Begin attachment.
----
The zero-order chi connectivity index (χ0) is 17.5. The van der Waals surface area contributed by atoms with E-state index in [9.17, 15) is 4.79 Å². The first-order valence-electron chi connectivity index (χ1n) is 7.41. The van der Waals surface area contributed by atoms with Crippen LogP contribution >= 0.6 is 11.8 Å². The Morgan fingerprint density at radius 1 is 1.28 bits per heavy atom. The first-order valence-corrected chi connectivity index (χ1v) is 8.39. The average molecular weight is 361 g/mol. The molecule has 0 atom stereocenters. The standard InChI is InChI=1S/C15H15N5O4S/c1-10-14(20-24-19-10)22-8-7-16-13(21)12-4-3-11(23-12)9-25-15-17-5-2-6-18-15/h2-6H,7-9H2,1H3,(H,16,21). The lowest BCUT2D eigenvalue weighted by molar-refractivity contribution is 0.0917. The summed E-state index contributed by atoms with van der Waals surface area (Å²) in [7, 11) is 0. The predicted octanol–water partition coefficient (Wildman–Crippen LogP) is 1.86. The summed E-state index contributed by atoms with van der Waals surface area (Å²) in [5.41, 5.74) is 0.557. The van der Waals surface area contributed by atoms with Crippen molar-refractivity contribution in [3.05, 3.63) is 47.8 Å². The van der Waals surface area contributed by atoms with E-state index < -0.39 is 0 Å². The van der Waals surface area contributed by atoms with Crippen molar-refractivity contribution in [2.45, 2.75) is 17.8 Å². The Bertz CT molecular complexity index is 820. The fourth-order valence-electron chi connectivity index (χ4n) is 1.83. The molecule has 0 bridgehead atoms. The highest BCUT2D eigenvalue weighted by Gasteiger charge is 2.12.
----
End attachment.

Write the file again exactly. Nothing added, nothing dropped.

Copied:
The zero-order chi connectivity index (χ0) is 17.5. The van der Waals surface area contributed by atoms with E-state index in [9.17, 15) is 4.79 Å². The first-order valence-electron chi connectivity index (χ1n) is 7.41. The van der Waals surface area contributed by atoms with Crippen LogP contribution >= 0.6 is 11.8 Å². The Morgan fingerprint density at radius 1 is 1.28 bits per heavy atom. The first-order valence-corrected chi connectivity index (χ1v) is 8.39. The average molecular weight is 361 g/mol. The molecule has 0 atom stereocenters. The standard InChI is InChI=1S/C15H15N5O4S/c1-10-14(20-24-19-10)22-8-7-16-13(21)12-4-3-11(23-12)9-25-15-17-5-2-6-18-15/h2-6H,7-9H2,1H3,(H,16,21). The lowest BCUT2D eigenvalue weighted by molar-refractivity contribution is 0.0917. The summed E-state index contributed by atoms with van der Waals surface area (Å²) in [7, 11) is 0. The predicted octanol–water partition coefficient (Wildman–Crippen LogP) is 1.86. The summed E-state index contributed by atoms with van der Waals surface area (Å²) in [5.41, 5.74) is 0.557. The van der Waals surface area contributed by atoms with Crippen molar-refractivity contribution in [3.05, 3.63) is 47.8 Å². The van der Waals surface area contributed by atoms with E-state index < -0.39 is 0 Å². The van der Waals surface area contributed by atoms with Crippen molar-refractivity contribution in [2.45, 2.75) is 17.8 Å². The Bertz CT molecular complexity index is 820. The fourth-order valence-electron chi connectivity index (χ4n) is 1.83. The molecule has 0 bridgehead atoms. The highest BCUT2D eigenvalue weighted by Gasteiger charge is 2.12.